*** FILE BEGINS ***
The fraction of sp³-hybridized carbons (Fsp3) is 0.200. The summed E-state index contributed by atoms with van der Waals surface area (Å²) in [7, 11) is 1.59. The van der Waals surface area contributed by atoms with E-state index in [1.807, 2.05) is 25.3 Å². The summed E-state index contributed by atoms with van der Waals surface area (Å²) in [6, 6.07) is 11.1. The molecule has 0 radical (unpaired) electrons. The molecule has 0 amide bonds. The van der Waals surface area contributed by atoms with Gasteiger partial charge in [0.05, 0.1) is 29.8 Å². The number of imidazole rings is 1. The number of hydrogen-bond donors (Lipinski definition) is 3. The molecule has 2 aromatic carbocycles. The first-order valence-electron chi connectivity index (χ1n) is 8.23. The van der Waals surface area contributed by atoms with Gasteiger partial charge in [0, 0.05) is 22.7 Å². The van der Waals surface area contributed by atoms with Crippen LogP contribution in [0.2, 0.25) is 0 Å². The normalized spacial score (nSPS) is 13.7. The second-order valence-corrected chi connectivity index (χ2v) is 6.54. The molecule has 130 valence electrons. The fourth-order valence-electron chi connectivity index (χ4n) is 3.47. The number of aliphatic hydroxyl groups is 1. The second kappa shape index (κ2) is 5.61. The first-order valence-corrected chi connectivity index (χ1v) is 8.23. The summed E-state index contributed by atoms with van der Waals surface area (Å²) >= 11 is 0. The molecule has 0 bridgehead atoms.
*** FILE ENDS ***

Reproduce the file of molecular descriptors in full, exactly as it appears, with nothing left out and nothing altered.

The fraction of sp³-hybridized carbons (Fsp3) is 0.200. The summed E-state index contributed by atoms with van der Waals surface area (Å²) in [7, 11) is 1.59. The van der Waals surface area contributed by atoms with E-state index in [1.807, 2.05) is 25.3 Å². The summed E-state index contributed by atoms with van der Waals surface area (Å²) in [6, 6.07) is 11.1. The molecule has 0 radical (unpaired) electrons. The molecule has 0 amide bonds. The van der Waals surface area contributed by atoms with Gasteiger partial charge in [0.05, 0.1) is 29.8 Å². The number of imidazole rings is 1. The number of hydrogen-bond donors (Lipinski definition) is 3. The molecule has 2 aromatic carbocycles. The first-order valence-electron chi connectivity index (χ1n) is 8.23. The van der Waals surface area contributed by atoms with Gasteiger partial charge in [0, 0.05) is 22.7 Å². The van der Waals surface area contributed by atoms with Crippen LogP contribution in [0.2, 0.25) is 0 Å². The normalized spacial score (nSPS) is 13.7. The second-order valence-corrected chi connectivity index (χ2v) is 6.54. The molecule has 130 valence electrons. The fourth-order valence-electron chi connectivity index (χ4n) is 3.47. The number of aliphatic hydroxyl groups is 1. The second kappa shape index (κ2) is 5.61. The first-order valence-corrected chi connectivity index (χ1v) is 8.23. The summed E-state index contributed by atoms with van der Waals surface area (Å²) >= 11 is 0. The molecule has 0 bridgehead atoms.